Securing a copyright registration is valuable and important to authors because it provides certain rights that would not be available without a registration. For example, having a copyright registration grants the owner the right to bring a lawsuit against someone who has used their work without permission. An author cannot file a lawsuit against an infringer unless and until he has at least applied to federally register his work with the copyright office. Next, if an author wins a copyright lawsuit against an infringer, he may be eligible to have the infringer pay his attorney fees. However, in general, this is only possible if the work being infringed was federally registered before the infringement began. Similarly, by having a federal registration, an author may be able to receive a payment of a standardized amount of monetary damages from the infringer. This standardized amount is set by federal law and applies even if the author can’t prove that there’ve been any actual damages. None of these rights are available without a federal copyright registration.
How do I register my copyright?
You can get a federal registration of the copyright in your work by filling out a form, paying a fee, and sending a copy of your work to the Copyright Office. While anyone can do this for themselves, there are a number of reasons they might want to hire an intellectual property attorney to do it for them. Among other things, the copyright application is more complicated than it may look initially, which can make correctly completing the form difficult. Additionally, finding the right answers to questions about the process are equally as difficult. More importantly, however, is that making even a very simple mistake could cause you to lose some of your rights.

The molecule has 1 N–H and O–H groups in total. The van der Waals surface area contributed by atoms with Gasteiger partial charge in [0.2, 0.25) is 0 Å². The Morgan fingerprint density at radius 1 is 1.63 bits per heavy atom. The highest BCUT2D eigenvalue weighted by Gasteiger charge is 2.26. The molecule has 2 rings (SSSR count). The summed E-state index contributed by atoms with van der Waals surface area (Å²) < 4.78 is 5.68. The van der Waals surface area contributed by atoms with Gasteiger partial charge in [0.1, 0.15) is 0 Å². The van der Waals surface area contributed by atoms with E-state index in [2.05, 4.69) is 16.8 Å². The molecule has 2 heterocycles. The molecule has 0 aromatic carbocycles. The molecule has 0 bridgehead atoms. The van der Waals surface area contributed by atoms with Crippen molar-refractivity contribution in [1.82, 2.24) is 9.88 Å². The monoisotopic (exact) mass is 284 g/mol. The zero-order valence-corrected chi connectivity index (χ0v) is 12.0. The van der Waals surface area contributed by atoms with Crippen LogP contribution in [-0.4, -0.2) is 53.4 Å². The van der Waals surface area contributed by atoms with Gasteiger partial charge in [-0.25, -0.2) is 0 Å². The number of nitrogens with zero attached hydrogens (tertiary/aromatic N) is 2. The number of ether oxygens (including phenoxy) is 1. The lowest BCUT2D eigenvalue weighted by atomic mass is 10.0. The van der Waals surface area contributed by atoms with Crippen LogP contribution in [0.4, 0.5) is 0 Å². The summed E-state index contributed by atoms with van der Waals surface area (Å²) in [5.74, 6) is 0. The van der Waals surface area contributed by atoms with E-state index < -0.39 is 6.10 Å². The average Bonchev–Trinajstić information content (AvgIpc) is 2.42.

How do I stop someone from infringing my copyright?
The first step could be to send a letter to the infringer, informing them of your copyright registration, and pointing out their actions that infringe your copyright. This is typically all it takes to get a reasonable person who has mistakenly infringed your copyright to stop. But not everyone reacts like that. If the infringer refuses to stop, and you want to make them stop, then you have to file a lawsuit for copyright infringement. Like any litigation, this is a long and expensive process with an uncertain end.
If I win a copyright lawsuit, can I get money from the infringer?